The Messenger Project – Camerata Pacifica

Piano Quintet
Intermezzo in E flat, Op.117/1
Ian Wilson
Concerto for Violin and Chamber Ensemble (The Messenger) [London premiere]

Catherine Leonard (violin)
Warren Jones (piano)
Camerata Pacifica

Reviewed by: Richard Whitehouse

Reviewed: 2 May, 2008
Venue: Wigmore Hall, London

With its premise of “Music as the Medium of Engagement”, the Messenger Project is an ambitious tour by Santa Barbara-based ensemble Camerata Pacifica – one masterminded by its Belfast-born flautist and artistic director Adrian Spence. The Wigmore Hall concert (the only UK appearance other than Northern Ireland) comprised two substantial works from American and Irish composers.

John HarbisonAlthough a significant representative of the middle generation of American composers, John Harbison has enjoyed only limited exposure on this side of the Atlantic. Essentially but not demonstratively conservative in idiom, his music provides a thoughtful if hardly radical perspective on what might be termed ‘classical tonality’: one drawing on the achievement of earlier eras without revitalising their legacy. Thus his Piano Quintet (1981) – whose substantial ‘Overture’, keenly felt and resourcefully argued if a little staid in invention, provides the impetus for the movements that follow. A lithesome ‘Capriccio’ is preceded by a wistful (and appropriately Brahmsian) ‘Intermezzo’ then an aggressive ‘Purletta’, before the ‘Elegia’ rounds off the work with a heartfelt revisiting of its main ideas.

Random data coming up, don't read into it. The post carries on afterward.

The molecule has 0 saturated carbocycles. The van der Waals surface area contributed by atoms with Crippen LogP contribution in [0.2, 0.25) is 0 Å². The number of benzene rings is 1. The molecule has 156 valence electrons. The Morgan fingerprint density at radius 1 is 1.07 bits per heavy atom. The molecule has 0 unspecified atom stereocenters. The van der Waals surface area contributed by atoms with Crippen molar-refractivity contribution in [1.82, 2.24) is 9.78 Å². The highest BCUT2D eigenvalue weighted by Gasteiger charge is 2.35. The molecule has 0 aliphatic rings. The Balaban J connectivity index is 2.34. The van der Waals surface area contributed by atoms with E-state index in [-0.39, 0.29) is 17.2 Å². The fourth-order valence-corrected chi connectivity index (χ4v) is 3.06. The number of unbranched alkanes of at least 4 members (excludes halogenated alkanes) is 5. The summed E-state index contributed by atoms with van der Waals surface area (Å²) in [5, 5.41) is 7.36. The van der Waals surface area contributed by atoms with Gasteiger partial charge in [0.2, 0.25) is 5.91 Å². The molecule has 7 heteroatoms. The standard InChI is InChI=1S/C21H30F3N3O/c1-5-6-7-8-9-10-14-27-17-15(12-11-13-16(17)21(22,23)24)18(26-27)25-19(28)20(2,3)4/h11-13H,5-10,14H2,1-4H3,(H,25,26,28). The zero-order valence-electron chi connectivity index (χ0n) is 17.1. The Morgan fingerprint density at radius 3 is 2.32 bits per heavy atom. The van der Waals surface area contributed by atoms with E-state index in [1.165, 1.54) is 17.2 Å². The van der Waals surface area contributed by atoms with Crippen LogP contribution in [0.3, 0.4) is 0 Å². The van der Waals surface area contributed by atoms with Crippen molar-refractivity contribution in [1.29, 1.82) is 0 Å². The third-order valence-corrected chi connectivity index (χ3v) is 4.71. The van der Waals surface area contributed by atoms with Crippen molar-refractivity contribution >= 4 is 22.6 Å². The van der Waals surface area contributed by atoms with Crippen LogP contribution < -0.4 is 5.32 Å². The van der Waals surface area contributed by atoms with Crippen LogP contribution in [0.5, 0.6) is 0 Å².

The work was superbly played by the members of Camerata Pacifica, whose powerfully projected musicianship did not preclude a corresponding inwardness or subtlety. Qualities equally in evidence with the performance of Ian Wilson’s ‘The Messenger’ Concerto which followed after the interval.

Ian WilsonIn his introductory comments, Spence made the point that whether the audience members liked the piece was secondary to the impact it made on them. In truth, there was little to dislike about music that eloquently reflected Wilson’s experience of having to leave Belgrade on the eve of NATO bombingin 1999. The problem, such as it was, is a certain sameness of manner – certainly in the first two movements, whose predominantly slow tempos precluded a cumulative or intensifying momentum. The ‘First Message’ also seemed over-extended when the discourse rested largely on harmonic emphasis rather than contrapuntal discourse – though its successor, a lullaby for the composer’s son Adam, had a soulful sincerity that could hardly be other than disarming. The ‘Third Message’ duly countered this with a grim energy and dynamism that found respite, but little solace, in the ‘Fourth Message’ – a tribute to Belgrade and, by inference, to Serbia’s continued political and cultural misrepresentation.

Once again, the performance was consummate, though Catherine Leonard’s mastery of the demanding solo part was not always enhanced by the uneven balance between strings and wind (an unavoidable consequence, perhaps, of Wilson having had to scale down the initial instrumentation). Overall, though, the impression was such as to make one anticipate the works that Wilson is to write during his association with Camerata Pacifica – and with hopefully a recording of all three.

Between the above works, Warren Jones played the first of Brahms’s Opus 117 Intermezzos – this being the ‘lullaby’ that Wilson alludes to in his concerto. Eloquently if a little too somnolently rendered, it confirmed that Jones – as with his colleagues in this ensemble – is a musician of skill and sensitivity.

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